Opoponax catches alight easily, which explains why it’s been used for incense for centuries: King Solomon apparently regarded opopanax as ‘the noblest of incense gums’. In perfumery, it lends itself most beautifully to Orientals, working its exotic magic in many much-loved scents.
Here's what perfumer Sarah McCartney has to say about this ingredient: 'I bought opoponax at first just for the name. It’s my new favourite word. I had to see what it was like, then I fell totally in love with it. No one outside perfumery knows what it smells like by itself because to blends to beautifully with other materials. I described it recently as having the consistency of molasses, but they’d never heard of molasses either so let’s say it’s like incense treacle. These resinous materials like myrrh, the Peru and tolu balsams, benzoin, labdanum and opoponax have been around for thousands of years, helping perfumes to stick around for longer, blending with flowers, citrus fruit and herbs. They give perfumes a gentle, deep dark, sensuality. When I take the lid off and sniff, I can’t help letting out a long appreciative mmmmmmmmm.'
Smell opoponax in:
Where would perfumery be, without orange...? The blossom of the bitter orange tree (a.k.a. neroli, when it’s extracted in a particular way) is one of the most precious scent ingredients of all. Bigarade, from the fruit of that tree, is another key ingredient in colognes, while its leaves give us petitgrain, another popular element in citrussy scents. And then there’s orange itself (sometimes referred to as sweet orange, to distinguish it from the bitter, ‘marmalade’ variety.)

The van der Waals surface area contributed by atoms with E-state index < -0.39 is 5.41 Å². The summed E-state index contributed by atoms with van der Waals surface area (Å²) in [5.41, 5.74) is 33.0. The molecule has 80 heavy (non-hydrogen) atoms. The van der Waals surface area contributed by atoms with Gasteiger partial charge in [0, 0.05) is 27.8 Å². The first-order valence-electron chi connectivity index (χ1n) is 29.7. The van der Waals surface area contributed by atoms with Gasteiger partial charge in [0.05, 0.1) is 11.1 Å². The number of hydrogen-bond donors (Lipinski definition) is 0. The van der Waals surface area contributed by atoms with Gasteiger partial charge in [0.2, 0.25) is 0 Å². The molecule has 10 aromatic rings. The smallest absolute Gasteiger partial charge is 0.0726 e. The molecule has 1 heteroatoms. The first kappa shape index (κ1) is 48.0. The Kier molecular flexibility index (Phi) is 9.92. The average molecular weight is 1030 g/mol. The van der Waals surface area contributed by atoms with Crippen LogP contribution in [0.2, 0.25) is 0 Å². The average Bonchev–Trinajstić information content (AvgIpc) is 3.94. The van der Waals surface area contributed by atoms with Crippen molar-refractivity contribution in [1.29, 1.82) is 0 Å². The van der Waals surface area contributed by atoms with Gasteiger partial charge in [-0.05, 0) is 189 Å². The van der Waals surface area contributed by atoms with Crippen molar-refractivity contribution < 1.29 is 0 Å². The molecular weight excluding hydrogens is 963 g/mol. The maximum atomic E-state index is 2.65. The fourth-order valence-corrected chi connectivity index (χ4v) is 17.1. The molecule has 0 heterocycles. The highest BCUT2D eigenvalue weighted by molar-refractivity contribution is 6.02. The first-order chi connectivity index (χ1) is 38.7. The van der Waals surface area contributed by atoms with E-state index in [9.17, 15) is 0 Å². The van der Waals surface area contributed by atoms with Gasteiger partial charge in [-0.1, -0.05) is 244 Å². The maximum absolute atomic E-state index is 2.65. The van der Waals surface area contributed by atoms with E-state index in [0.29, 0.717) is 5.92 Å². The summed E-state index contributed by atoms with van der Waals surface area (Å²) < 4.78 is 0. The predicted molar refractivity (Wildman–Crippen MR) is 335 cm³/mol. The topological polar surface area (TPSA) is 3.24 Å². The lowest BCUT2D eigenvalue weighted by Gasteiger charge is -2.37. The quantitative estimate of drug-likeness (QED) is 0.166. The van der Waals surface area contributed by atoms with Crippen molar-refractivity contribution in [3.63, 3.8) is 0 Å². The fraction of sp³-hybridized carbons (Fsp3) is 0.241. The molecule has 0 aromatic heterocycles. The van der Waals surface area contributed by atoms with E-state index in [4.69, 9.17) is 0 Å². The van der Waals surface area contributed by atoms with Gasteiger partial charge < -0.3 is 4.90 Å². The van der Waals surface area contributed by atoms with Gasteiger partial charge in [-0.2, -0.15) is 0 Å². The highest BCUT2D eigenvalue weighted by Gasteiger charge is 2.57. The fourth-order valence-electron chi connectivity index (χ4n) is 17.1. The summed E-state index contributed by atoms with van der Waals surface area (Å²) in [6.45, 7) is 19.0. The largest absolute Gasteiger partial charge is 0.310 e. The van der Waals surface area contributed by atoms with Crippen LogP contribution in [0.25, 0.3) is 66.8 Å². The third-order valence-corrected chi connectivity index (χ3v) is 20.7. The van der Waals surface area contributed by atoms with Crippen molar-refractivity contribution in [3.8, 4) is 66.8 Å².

Everyone knows what an orange smells like, of course: that burst of zest as you dig your fingers into the waxy skin to break into this juiciest of fruits. That ‘whoosh’ of uplifting zestiness is precisely why perfumers love to use it: as a sweet, refreshing, sadly fleeting top note, very often in colognes but also in Oriental and fruity-floral scents. Sweet orange oil itself is harvested by cold-pressing the fresh of this fruit – which turns out to be a hybrid between the mandarin and the pomelo, which only came into existence in Europe and China in the 11th Century. The key aroma compound in sweet orange oil, meanwhile, is something called d-limonene – and it’s also a sensitiser for some people, meaning it has to be listed (albeit in the teensiest writing) on labels.
Smell orange in:
Orange blossom and neroli are a bit confusing, as ingredients. They’re both from the small white flowers that blossom on the bitter orange tree (Citrus aurantia) - which is much more fragrant than the orange tree which produces the fruit for eating.
Orange blossom is extracted from the flower through the use of solvents. Neroli (which you can read about under ‘N’) is steam-distilled. They’re subtly different, in the hands of perfumers. Orange blossom absolute is richer, sweeter, headier – there are hints of that other white flower, jasmine, about it (and if you look at its chemical make-up, there are similar aroma compounds in both).
Orange blossom can be used almost symbolically in fragrance, as well as for its bewitching scent: over time, it’s come to represent purity, moral virtue and innocence, but fruitfulness and fertility, too. As a flower, orange blossom has long played a role in weddings: maidens have carried it in bouquets and woven it into bridal headdresses since the time of the Crusaders, when trees were brought from the East to Europe, and began to flourish here.